Professor Josh Frieman
Professor Joshua Frieman is senior staff member in the Theoretical Astrophysics group at Fermilab Professor of Astronomy and Astrophysics at the University of Chicago. Frieman’s research centers on theoretical and observational cosmology, including studies of the nature of dark energy, the early universe, gravitational lensing, the large-scale structure of the universe, and supernovae as cosmological distance indicators. He is a founder of and currently serves as Director of the Dark Energy Survey, a collaboration of over 120 scientists from 20 institutions on 3 continents. Honorary Fellowship is conferred to mark his singular contributions to the study of dark energy.
Honorary Fellows — Geophysics:
RAS Honorary fellowships are awarded to overseas scientists, eminent in their research field, in recognition of their distinguished leadership, service at a national or international level, or outstanding education and outreach work.
Professor Rajmal Jain of the Physical Research Laboratory in Ahmedabad fulfills all of these criteria. Professor Jain, who in 2013 received the Lifetime Achievement Award from the Gujarat Science Academy, has led the development and exploitation of space and ground-based instrumentation in India, including the SOXS X-ray spectrometer flown successfully on the Indian GSAT-2 spacecraft. His enthusiasm for developing instrumentation over the years has inspired new generations in India to be involved in hardware projects. In the field of outreach, for the last 20 years he has organized scientific and telescope-making workshops for school students in several Indian states, promoting science and technology education in rural India. He has also given over 100 public lectures in the last few years.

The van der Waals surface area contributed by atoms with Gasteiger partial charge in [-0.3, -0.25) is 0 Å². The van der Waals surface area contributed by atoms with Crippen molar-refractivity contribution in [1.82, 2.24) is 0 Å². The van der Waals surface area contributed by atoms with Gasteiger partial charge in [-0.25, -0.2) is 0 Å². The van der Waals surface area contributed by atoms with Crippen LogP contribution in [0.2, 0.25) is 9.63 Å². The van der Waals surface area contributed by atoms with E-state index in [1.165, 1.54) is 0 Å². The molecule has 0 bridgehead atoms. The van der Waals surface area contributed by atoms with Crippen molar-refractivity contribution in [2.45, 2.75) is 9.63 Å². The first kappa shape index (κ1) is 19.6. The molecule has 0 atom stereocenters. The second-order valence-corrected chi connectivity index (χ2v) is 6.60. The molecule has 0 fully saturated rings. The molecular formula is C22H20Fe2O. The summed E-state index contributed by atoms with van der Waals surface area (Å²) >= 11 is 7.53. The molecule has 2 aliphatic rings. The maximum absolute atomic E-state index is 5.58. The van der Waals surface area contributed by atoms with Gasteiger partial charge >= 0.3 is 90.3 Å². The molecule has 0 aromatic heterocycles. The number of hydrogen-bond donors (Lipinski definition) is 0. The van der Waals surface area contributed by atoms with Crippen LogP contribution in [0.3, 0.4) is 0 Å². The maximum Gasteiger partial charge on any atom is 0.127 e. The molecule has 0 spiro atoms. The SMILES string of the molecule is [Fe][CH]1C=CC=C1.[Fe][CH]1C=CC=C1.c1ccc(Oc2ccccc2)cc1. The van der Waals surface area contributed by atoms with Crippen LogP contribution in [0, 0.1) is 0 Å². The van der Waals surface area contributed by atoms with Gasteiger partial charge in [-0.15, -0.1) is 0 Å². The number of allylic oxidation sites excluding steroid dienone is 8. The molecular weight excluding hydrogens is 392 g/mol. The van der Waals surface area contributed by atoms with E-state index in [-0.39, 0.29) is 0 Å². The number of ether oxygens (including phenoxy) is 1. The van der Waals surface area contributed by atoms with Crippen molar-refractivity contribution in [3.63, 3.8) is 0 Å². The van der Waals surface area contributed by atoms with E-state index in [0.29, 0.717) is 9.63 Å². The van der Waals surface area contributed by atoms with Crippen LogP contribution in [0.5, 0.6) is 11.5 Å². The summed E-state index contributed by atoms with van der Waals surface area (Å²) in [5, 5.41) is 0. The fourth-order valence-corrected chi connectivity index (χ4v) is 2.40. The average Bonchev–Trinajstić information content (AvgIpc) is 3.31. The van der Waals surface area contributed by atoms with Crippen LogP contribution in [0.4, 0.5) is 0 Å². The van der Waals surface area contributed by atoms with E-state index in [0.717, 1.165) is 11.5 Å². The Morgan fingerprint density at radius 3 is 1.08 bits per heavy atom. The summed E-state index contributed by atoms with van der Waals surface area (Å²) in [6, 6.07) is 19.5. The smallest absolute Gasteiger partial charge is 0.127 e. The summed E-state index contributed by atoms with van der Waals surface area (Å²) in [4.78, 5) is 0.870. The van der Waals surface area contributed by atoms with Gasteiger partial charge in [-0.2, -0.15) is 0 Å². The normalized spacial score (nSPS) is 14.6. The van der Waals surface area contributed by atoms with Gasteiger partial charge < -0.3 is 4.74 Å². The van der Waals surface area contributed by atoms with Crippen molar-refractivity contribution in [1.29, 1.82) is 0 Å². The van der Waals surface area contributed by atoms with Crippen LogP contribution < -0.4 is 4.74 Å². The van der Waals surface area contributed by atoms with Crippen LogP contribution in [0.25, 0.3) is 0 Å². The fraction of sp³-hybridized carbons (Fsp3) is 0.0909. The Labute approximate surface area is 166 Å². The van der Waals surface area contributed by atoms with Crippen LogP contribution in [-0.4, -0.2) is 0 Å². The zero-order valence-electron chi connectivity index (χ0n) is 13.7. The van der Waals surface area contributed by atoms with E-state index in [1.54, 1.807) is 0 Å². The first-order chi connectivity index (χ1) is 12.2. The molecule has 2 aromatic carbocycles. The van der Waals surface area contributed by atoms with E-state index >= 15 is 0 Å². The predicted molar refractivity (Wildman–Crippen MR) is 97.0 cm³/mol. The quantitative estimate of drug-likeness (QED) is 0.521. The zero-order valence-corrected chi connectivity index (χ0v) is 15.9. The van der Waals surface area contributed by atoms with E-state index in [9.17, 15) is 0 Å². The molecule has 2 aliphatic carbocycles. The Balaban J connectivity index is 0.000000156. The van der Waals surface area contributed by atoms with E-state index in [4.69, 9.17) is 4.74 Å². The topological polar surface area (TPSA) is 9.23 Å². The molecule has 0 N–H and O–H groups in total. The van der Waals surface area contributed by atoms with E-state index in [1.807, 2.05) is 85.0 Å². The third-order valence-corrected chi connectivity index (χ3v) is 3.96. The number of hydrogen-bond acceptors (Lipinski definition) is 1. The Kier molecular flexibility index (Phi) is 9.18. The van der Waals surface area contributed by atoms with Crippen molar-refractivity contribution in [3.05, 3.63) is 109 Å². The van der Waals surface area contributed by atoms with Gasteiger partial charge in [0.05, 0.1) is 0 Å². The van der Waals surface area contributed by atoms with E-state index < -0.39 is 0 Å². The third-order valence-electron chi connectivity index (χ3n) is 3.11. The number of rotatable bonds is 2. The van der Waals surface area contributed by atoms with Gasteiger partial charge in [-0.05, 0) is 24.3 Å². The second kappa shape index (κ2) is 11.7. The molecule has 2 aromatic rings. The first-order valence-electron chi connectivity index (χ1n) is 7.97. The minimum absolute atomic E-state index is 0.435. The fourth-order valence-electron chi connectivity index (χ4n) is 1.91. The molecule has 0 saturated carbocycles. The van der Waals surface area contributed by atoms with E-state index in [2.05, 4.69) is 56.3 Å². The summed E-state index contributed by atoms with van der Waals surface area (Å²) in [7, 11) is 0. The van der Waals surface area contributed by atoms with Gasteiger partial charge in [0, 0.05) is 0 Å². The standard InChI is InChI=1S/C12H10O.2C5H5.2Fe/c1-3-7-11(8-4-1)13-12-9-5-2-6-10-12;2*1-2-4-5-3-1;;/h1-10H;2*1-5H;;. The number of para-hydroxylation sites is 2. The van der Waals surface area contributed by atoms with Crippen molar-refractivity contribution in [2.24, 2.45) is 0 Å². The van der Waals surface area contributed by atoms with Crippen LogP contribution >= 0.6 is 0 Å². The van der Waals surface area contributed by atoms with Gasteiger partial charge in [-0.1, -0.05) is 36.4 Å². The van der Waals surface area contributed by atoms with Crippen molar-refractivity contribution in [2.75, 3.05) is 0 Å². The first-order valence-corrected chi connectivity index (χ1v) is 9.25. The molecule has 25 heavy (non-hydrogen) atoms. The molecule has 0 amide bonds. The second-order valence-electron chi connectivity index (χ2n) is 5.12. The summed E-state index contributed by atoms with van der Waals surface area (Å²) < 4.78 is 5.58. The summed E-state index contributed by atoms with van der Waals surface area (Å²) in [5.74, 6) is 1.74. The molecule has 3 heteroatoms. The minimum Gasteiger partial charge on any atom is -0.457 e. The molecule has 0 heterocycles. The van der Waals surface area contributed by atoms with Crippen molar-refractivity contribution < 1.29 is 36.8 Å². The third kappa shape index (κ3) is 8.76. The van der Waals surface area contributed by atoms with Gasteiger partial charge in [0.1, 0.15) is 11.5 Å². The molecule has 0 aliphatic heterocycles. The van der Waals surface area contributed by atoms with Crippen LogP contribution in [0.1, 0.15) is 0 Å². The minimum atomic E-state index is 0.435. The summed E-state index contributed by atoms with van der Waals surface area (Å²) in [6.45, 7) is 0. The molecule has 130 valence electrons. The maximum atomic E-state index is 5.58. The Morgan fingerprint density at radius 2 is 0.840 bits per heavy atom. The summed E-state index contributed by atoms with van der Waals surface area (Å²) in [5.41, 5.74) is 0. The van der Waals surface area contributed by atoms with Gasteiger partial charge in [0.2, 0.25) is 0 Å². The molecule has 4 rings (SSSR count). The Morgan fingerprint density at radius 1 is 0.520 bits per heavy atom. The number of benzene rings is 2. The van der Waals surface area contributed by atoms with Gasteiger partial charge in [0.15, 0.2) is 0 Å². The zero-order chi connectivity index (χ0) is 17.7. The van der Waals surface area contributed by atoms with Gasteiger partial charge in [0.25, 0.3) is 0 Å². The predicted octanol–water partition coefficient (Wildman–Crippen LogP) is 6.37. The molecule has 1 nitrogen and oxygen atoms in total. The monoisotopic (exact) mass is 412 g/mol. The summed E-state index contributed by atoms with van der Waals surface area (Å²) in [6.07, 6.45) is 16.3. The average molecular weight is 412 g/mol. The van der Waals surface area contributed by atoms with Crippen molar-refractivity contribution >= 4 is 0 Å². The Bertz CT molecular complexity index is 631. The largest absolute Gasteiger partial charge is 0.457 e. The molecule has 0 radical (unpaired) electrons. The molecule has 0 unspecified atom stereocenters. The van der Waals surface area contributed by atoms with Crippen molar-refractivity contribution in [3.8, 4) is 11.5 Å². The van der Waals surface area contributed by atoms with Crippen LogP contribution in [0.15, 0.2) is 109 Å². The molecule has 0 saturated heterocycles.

For these reasons, Professor Rajmal Jain is awarded a Royal Astronomical Society Honorary Fellowship.
More information on RAS Medals and Awards and past recipients is available at http://www.ras.org.uk/awards-and-grants/awards
The Royal Astronomical Society (RAS, http://www.ras.org.uk), founded in 1820, encourages and promotes the study of astronomy, solar-system science, geophysics and closely related branches of science. The RAS organizes scientific meetings, publishes international research and review journals, recognizes outstanding achievements by the award of medals and prizes, maintains an extensive library, supports education through grants and outreach activities and represents UK astronomy nationally and internationally. Its more than 3,500 members (Fellows), a third based overseas, include scientific researchers in universities, observatories and laboratories as well as historians of astronomy and others.